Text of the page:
# Centre of gravity, moment of inertia and radius of gyration

1. May 30, 2017

### DevonZA

1. The problem statement, all variables and given/known data

2. Relevant equations

Centre of gravity: X=m1x1-m2x2/m1-m2

MOI rectangle: 1/3ml^2

MOI triangle: 1/18md^2

3. The attempt at a solution

Mass of body 1: b*l*p = 0.8*1*10=8kg

Mass of body 2: 1/2b*h*p = 1/2(0.4)*0.6*10=1.2kg

1.1

X=m1x1-m2x2/m1-m2

= 8*(-400)-1.2*(-1000/3)/8-1.2

= -411.7mm

1.2

Ixx= 1/3ml^2 - 1/18md^2

= 1/3*8*1^2 - 1/18*1.2*0.2^2

=2.664m^4

1.3

Ixx=mk^2

2.664=(8-1.2)*k^2

k=625.91mm

2. May 30, 2017

### haruspex

How do you get 400, why -400, and how do you get 1000/3?

3. May 30, 2017

### DevonZA

That should be 500, from the centre of the rectangle to the XX axis is 500mm.
I believe the centre of the triangle should be 2/3*600 = 400mm
Then added to the 200mm from the start of the triangle to the XX axis should give 400+200=600mm.
I put a negative in front of the 400 and 1000/3 as they are "away" from the XX axis.
I don't know why I put 1000/3, I think I was dividing the length of the rectangle in 3 because of the triangle for some reason.

X=m1x1-m2x2/m1-m2

= 8*(-500)-1.2*(-600)/8-1.2

= -482.35mm

4. May 30, 2017

### haruspex

Right.
But they are "away" from that axis in the positive y direction.

5. May 30, 2017

### DevonZA

Meaning they should be positive?
If they were below the X axis then they would be negative? In other words if the XX axis were at the top of the rectangle.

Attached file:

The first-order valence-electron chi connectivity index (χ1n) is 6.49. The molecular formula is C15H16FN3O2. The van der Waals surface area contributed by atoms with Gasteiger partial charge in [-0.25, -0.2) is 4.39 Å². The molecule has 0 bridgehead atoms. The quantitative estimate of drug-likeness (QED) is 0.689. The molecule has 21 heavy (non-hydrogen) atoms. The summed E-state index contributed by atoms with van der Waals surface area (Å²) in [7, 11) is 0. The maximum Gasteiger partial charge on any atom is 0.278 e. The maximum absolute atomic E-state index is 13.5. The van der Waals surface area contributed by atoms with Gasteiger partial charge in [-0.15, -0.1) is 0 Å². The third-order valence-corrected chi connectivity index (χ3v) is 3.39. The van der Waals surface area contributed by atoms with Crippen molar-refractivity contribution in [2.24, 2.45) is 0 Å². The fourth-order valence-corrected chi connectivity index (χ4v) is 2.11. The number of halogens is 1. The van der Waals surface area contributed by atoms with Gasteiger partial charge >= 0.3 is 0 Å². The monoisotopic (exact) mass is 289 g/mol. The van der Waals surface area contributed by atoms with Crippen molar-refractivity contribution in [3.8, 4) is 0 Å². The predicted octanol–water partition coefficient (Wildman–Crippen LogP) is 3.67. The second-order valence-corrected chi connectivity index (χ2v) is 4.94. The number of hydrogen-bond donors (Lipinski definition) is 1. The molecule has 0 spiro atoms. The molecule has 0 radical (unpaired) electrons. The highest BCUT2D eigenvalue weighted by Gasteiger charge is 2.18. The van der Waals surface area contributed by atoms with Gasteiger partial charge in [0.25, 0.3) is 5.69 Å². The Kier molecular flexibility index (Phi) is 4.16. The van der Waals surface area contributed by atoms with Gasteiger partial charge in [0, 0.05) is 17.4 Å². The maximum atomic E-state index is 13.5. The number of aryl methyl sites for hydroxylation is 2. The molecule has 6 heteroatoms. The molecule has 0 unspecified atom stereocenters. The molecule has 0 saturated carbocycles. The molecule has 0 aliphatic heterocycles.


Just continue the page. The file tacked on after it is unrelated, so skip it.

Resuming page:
6. May 30, 2017

### haruspex

Yes.

7. May 30, 2017

### DevonZA

Okay so then

X=m1x1-m2x2/m1-m2

= 8*(500)-1.2*(600)/8-1.2

= 482.35mm

Is this correct?

8. May 30, 2017

### haruspex

The term for the triangle is wrong. What axis would be right for that expression?

9. May 30, 2017

### DevonZA

The formulae given for a rectangular triangle:

I=1/18md^2
I=1/18mh^2

because we want the inertia about xx axis I used =1/18md^2 where d=distance to xx axis=200mm

10. May 30, 2017

### DevonZA

11. May 30, 2017

### haruspex

I don't know what you mean by aa axis here, but that expression is for the moment of inertia about an axis through the centroid and parallel to one side. d is the width orthogonal to the axis. So here, d=0.6 for an axis through the centroid and parallel to the x axis.
To get from that axis to the xx axis itself you need to use the parallel axis theorem.